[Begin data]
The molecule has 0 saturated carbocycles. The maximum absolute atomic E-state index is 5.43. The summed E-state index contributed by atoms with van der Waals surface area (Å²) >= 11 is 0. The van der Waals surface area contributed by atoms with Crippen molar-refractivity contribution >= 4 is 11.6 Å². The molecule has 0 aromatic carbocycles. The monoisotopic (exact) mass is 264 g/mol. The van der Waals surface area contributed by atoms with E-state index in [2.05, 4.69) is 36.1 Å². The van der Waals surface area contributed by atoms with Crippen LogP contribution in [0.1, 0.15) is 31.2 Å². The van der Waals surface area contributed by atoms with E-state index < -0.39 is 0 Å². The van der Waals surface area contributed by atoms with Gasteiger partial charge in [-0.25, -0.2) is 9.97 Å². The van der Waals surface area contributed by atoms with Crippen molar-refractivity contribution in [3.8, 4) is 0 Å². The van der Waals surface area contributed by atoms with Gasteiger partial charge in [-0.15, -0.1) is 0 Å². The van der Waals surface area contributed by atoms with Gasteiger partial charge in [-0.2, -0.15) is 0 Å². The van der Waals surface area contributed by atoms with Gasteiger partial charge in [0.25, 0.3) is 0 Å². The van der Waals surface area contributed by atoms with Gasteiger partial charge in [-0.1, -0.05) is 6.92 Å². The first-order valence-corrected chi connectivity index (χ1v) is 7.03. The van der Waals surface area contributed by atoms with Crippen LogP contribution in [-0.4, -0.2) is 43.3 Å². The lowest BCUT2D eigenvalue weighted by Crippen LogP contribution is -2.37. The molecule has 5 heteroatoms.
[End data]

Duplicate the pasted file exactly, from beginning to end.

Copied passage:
The molecule has 0 saturated carbocycles. The maximum absolute atomic E-state index is 5.43. The summed E-state index contributed by atoms with van der Waals surface area (Å²) >= 11 is 0. The van der Waals surface area contributed by atoms with Crippen molar-refractivity contribution >= 4 is 11.6 Å². The molecule has 0 aromatic carbocycles. The monoisotopic (exact) mass is 264 g/mol. The van der Waals surface area contributed by atoms with E-state index in [2.05, 4.69) is 36.1 Å². The van der Waals surface area contributed by atoms with Crippen LogP contribution in [0.1, 0.15) is 31.2 Å². The van der Waals surface area contributed by atoms with E-state index < -0.39 is 0 Å². The van der Waals surface area contributed by atoms with Gasteiger partial charge in [-0.25, -0.2) is 9.97 Å². The van der Waals surface area contributed by atoms with Crippen molar-refractivity contribution in [3.8, 4) is 0 Å². The van der Waals surface area contributed by atoms with Gasteiger partial charge in [-0.15, -0.1) is 0 Å². The van der Waals surface area contributed by atoms with Gasteiger partial charge in [-0.2, -0.15) is 0 Å². The van der Waals surface area contributed by atoms with Gasteiger partial charge in [0.25, 0.3) is 0 Å². The van der Waals surface area contributed by atoms with Gasteiger partial charge in [-0.1, -0.05) is 6.92 Å². The first-order valence-corrected chi connectivity index (χ1v) is 7.03. The van der Waals surface area contributed by atoms with Crippen LogP contribution in [-0.4, -0.2) is 43.3 Å². The lowest BCUT2D eigenvalue weighted by Crippen LogP contribution is -2.37. The molecule has 5 heteroatoms.